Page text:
And when she says everything, she means it. Most people only notice the pattern of the carpet in a hotel hallway if it’s dingy, dizzying, or threadbare. Horn, however, sees every detail—every twist of a floral vine, every shape within a geometric design. “Just about anything offers inspiration if you let it,” she says.
The “BlissHorn” flower has become Horn’s signature accent element and appears in much of her work. Fellow blacksmith Derrick Bliss introduced her to the design and taught her to make it. As she practiced, she modified its shape and texture.
“I love the look of the flower and gave it the name ‘Bliss,’ but after seeing my modification, we decided it should be called the ‘BlissHorn’ flower,” she says.
When it comes to blacksmithing, Horn prefers creating functional art to knickknacks or decorations. She’s forged handrails, gates, table legs, table lamps, fire tools, vessels of all kinds, stems for wine glasses, and more.
Horn’s largest project to date is a bouquet of 10-foot-tall “Jurassic Flowers” that spreads 5 feet in diameter. She and her colleague Bill Palmer crafted them for the city of Lapeer, Michigan, which also asked them to build a 60-foot fence in a pocket park that replaced a burnt-out building.
Sometimes, a client knows exactly what they want. Other times, they give Horn free rein. When faced with the latter scenario, she likes to spend time in the customer’s house to study the style of their décor and their lifestyle. Then, she sketches a design to work from.
“Unveiling a piece for a customer is the most stressful part of the process,” she says. “Communicating what is unseen is a little tricky. I always have a little anxiety over how the client will accept my work when I deliver it. I guess it’s human nature to worry about being rejected, but I’ve been lucky that hasn’t happened yet.”
“My interest is in projects that don’t linger,” she said. “I prefer projects that I can finish in a few hours or a few days. I like to complete something and then move on.”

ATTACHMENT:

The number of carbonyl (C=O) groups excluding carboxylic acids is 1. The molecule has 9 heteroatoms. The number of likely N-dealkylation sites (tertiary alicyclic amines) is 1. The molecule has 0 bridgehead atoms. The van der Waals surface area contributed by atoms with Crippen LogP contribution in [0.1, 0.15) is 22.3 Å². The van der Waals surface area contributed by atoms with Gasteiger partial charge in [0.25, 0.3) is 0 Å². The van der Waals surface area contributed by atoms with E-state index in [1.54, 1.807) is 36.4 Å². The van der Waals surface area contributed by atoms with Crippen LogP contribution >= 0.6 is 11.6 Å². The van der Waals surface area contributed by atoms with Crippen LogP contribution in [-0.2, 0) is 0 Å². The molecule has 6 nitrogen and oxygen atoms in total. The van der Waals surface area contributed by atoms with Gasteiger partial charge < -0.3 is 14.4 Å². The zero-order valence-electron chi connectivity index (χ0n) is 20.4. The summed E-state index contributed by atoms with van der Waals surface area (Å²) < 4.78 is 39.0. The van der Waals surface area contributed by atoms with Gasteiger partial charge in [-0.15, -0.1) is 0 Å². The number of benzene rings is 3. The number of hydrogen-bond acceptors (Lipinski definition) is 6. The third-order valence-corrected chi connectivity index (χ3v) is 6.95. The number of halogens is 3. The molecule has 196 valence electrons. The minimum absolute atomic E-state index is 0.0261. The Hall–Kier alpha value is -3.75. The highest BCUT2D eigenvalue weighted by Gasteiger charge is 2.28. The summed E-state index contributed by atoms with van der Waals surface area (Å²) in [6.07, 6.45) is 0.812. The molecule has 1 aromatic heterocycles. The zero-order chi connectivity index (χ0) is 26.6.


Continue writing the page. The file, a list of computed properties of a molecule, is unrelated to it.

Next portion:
Forging a future
Infusing creativity into her technical skills has allowed her to keep working well beyond the two decades predicted by her teachers. During the summer, she may see as many as 15 to 18 horses a day. But in the winter, when horses’ hooves grow slower or the weather prevents working outside, she may work as few as eight days a month. That’s when she focuses on her art, all of which is handcrafted inside her workshop, Daisy Hill Forge.
The aptly named workshop sits atop a small hill on her 25-acre property in Sault Ste. Marie, Michigan, surrounded by daisies, her favorite flower. She even has a cat named Daisy, a great mouser who earns her keep by controlling the rodent population.
Horn’s work area was originally two garages, separated by a common wall with a small workshop constructed on the back. She removed the original garage doors and replaced them with a glass wall to provide natural light and divided the interior into a forge room, a layout room, and an office, giving her ample space to manage all aspects of her business.
Horn’s 18-year-old self never imagined a life working in the fire could balance both her technical and creative desires. Today, she’s internationally known for both aspects of her work and has won awards in the U.S. and U.K. She regularly speaks at both farrier and blacksmith events, sharing the skills she’s honed over three decades. And all these years later, she still carries a memento from school in her pocket: a miniature horseshoe, not much larger than a quarter.
“It was a class project. Every time I stuck my hand in my pocket and felt it there, it was a reminder of what I’d wanted to accomplish—running my own business,” she says. “I’ve been very, very blessed.”